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Friday, October 22, 2004

Yahoo! News - Foreign Observers See Problems in Election

Yahoo! News - Foreign Observers See Problems in Election: "Foreign Observers See Problems in Election

Thu Oct 21,12:55 PM ET

Add to My Yahoo! Politics - Reuters

By Alan Elsner

WASHINGTON (Reuters) - Substantial threats to the integrity of the U.S. presidential election remain despite an improvement in election practices since 2000, an international delegation of election observers reported on Thursday.

Reuters Photo

The delegation of 20, including lawyers, diplomats, civic leaders and veteran election monitors from 15 countries, visited five key states last month to review preparations for the Nov. 2 balloting.

They plan to return to Florida, Ohio and Missouri on Election Day, although officials in some counties have so far not agreed to allow them access to polling places and vote counting centers.

'We hope voters in the United States will feel confidence with the presence of international observers and realize they are part of a world community,' said Brigalia Bam, chairperson of South Africa's independent electoral commission.

Australian human rights lawyer Irene Baghoomians urged local election officials in parts of Ohio and south Florida, who have so far failed to allow the delegation access on Election Day, to change their minds.

'We do not see any harm from increased accountability and transparency,' she said.

International interest in the fairness of the U.S. election was fueled by problems that emerged in the bitterly disputed 2000 vote. This delegation was sponsored by Global Exchange, a human rights organization. Several other overseas groups are also planning to send observers to monitor the election.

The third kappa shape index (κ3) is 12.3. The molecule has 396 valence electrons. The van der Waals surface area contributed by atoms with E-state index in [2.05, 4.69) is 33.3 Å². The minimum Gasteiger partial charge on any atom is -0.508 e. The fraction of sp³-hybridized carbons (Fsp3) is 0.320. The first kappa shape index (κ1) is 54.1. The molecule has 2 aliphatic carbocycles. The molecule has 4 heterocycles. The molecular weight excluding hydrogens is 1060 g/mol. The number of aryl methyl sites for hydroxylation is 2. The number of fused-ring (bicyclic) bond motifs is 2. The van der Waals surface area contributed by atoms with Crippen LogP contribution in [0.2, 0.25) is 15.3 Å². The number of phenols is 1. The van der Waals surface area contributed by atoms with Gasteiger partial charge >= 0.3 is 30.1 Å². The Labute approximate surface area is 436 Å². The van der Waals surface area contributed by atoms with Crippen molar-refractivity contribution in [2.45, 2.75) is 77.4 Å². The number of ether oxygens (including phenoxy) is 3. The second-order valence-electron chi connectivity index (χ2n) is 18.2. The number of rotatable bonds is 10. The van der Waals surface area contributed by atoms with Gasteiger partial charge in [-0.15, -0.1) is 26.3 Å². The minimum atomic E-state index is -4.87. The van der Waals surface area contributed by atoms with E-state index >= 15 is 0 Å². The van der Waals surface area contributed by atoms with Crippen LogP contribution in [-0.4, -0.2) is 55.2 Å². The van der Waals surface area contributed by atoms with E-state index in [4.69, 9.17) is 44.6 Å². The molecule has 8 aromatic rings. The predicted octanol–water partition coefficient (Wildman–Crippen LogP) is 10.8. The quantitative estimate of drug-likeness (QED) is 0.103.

The group made several recommendations, although it acknowledged that it was probably too late for many of them to be implemented less than two weeks before the election.

It strongly recommended that new electronic touch screen voting machines that have been introduced in many states in the past four years be equipped to produce a voter-verified, recountable paper record.


'Transparency at the polls is critical and cannot be readily established without voter verification,' the report said. 'If such verification is not available, arrangements for independent auditing should be put in place.'

Noting that tests of the machines have produced frequent errors, the delegation said the assumption that newer technology automatically led to more effective voting systems was short-sighted.

It urged that open source computer coding be incorporated in voting machines. At the moment, the source is proprietary and belongs to the companies that make the machines.

The report criticized the fact that U.S. elections are administered by political partisans, saying that it fell short of international norms.

In Missouri, secretary of state Matt Blunt is Republican candidate for governor and will have to certify his own election if he wins. In Ohio, Republican secretary of state J. Kenneth Blackwell has made crucial decisions on voter registration which may affect his political future and ambitions to run for higher office.

In 2000, Florida's then-secretary of state Katherine Harris played a key role in the dispute that ultimately led to the election of George W. Bush as president. She herself was elected to Congress as a Republican two years later.

Other concerns raised by the report included inadequate training of poll workers, who sometimes only received one hour of instruction every three years regardless of changes to the election laws.

The delegation condemned the disenfranchisement of an estimated 4.7 million ex-felons which it said fell short of international standards."

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